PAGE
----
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Simple Lighting Setups Using Little or No Equipment

Simple Lighting Setups Using Little or No Equipment

I’m a big believer that you don’t need expensive equipment and a complicated lighting set up to create beautiful images. Some of my favorite images were captured with a really simple lighting setup and with little or no lighting equipment at all. Sometimes too much emphasis is often put on equipment and we can easily get caught up in complicated lighting and expensive gear.

Recently I decided to go back to the basics and experiment with stripping back on equipment. Natural light has been a favorite of mine since I first started photography at 15, when I didn’t have access to any lighting equipment. I decided to put together an article to show you the processes that I used when all that I had in my camera bag was a basic SLR and a cheap external flash. The following are some of my favorite techniques I learned before I had a studio that I have incorporated into my current work. 

Window Lighting: Setup One

Photography by Marissa Alden

Window light is one of my favorite ways to work with natural lighting. A window can produce lighting in a similar way that a softbox can, without the need to setup or buy any equipment. And just like a softbox you can create a lot of different lighting effects with a single window.

To create a dramatic image with a range of both shadows and highlights (like pictured), have the model stand with the window to one side. This will mean that the light will fall on one side of the subjects face more than the other, creating an image with contrast and shadow. If you are wanting a more subtle effect, try turning the model slightly more towards the window to lessen the shadows. You can also pull the model away from the window to dull the contrast of the lighting, or move him/her closer to the light source to increase contrast. If you are wanting a softer effect, experiment with lightening the shadows by using a white reflector.

Window Lighting: Setup Two

Another favorite setup of mine again uses only window lighting. By posing the model facing directly towards the window, the lighting becomes soft and even. Stand with your back towards the window and have your model pose in front of you, facing towards the window. 

I love using this technique for fresh, natural portraits or for beauty work because the angle of the lighting tends to enhance and open the model's eyes. You can manipulate the lighting in a couple of ways. Positioning the model closer to the window will brighten the image and positioning the model further away from the window will increase shadows. I like to find a middle ground, where the model is far enough away from the window so that the lighting has an even mixture of light and shadow. Lighting can also be enhanced by adding a v-flat or reflector to bounce light.

Combining Natural Lighting and Flash: Setup Three 

Lighting on location can be unpredictable. I often find that the location that I’m shooting at is too dark or the lighting quality isn’t good enough to shoot only with natural light. The strobes I use in my studio are often too bulky to bring along when shooting on location, so I usually opt for my external flash (I use a Nikon SB700) which is easy to travel with.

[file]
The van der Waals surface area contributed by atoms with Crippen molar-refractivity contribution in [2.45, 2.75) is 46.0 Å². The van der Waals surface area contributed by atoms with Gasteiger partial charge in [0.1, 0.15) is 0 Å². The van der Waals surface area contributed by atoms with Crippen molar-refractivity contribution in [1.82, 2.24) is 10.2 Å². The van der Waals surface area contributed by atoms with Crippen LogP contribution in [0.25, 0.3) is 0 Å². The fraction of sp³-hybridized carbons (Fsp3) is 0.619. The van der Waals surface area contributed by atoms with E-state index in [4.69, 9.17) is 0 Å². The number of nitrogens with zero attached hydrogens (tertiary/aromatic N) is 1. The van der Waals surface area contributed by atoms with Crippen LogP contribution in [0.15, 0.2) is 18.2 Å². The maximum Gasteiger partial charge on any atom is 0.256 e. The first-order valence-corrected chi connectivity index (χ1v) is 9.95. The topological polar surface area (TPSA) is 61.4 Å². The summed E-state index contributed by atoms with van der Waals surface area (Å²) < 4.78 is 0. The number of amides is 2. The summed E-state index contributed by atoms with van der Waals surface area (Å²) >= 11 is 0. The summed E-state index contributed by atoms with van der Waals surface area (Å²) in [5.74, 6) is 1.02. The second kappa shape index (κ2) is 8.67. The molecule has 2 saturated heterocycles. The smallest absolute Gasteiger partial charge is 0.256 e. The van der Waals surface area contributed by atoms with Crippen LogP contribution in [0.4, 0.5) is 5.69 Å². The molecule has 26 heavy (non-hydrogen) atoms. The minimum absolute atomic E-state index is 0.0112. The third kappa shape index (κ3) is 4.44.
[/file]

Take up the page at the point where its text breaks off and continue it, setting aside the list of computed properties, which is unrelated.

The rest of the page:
One of my favorite ways to light my model using the external flash is to combine the natural and artificial light and bounce the flash off the walls and ceiling. Because I like my lighting to be soft and not too harsh, I turn the flash away from the subject so that the light bounces behind me and off the walls (as shown in the diagram). This is an easy way to avoid any harsh shadows and tends to produce a more natural looking lighting effect. I regularly use this set up if I find that the lighting on location is lacking a bit of contrast, or if some shadows needed to be filled. You can power the external flash on a low setting and use this technique just to add a touch of light to your image. Using a flash as a fill light is an easy way to enhance natural lighting. 

Shooting with natural light again really reminded me how little is actually needed to create a beautiful image. Don't let equipment ever hold you back, natural light is free and fairly basic to work with. You don't need fancy lights or a studio to create great photos. 

Marissa Alden's picture

Marissa Alden is a fashion and beauty photographer based in Melbourne, Australia.

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Great article, photos and setup diagrams. In my case, I rarely have access to window lighting where I need it, so I have no choice but to emulate it with artificial light.

#3... why have I not been doing #3?!? Thank you!

It's so easy and has definitely saved me on a few shoots! No problem :)

As I hate cold, I'm looking forward to the Spring and Summer months to do more outdoor shooting with #3!

My thoughts exactly. I would have assumed that using flash that way would produce unflattering lighting, but it looks great in that example.

Thanks Dave! It can take a little bit of playing around, depending on where you are shooting. But I’ve had some great results from that technique :)

Lovely article!! (:

Thanks Shavonne :)

Thanks for taking the time to share this article, I don't have lots of lighting equipment and will be able to use this. The set-up diagrams are really helpful.

No problem :) I’m glad that you found it useful!

Love the article and love the photos.

Thanks so much Matthew :)

Back in my news photography days (with film) this is how we did it, or pray to the film god for mercy. Thank for showing how to get back to the basics.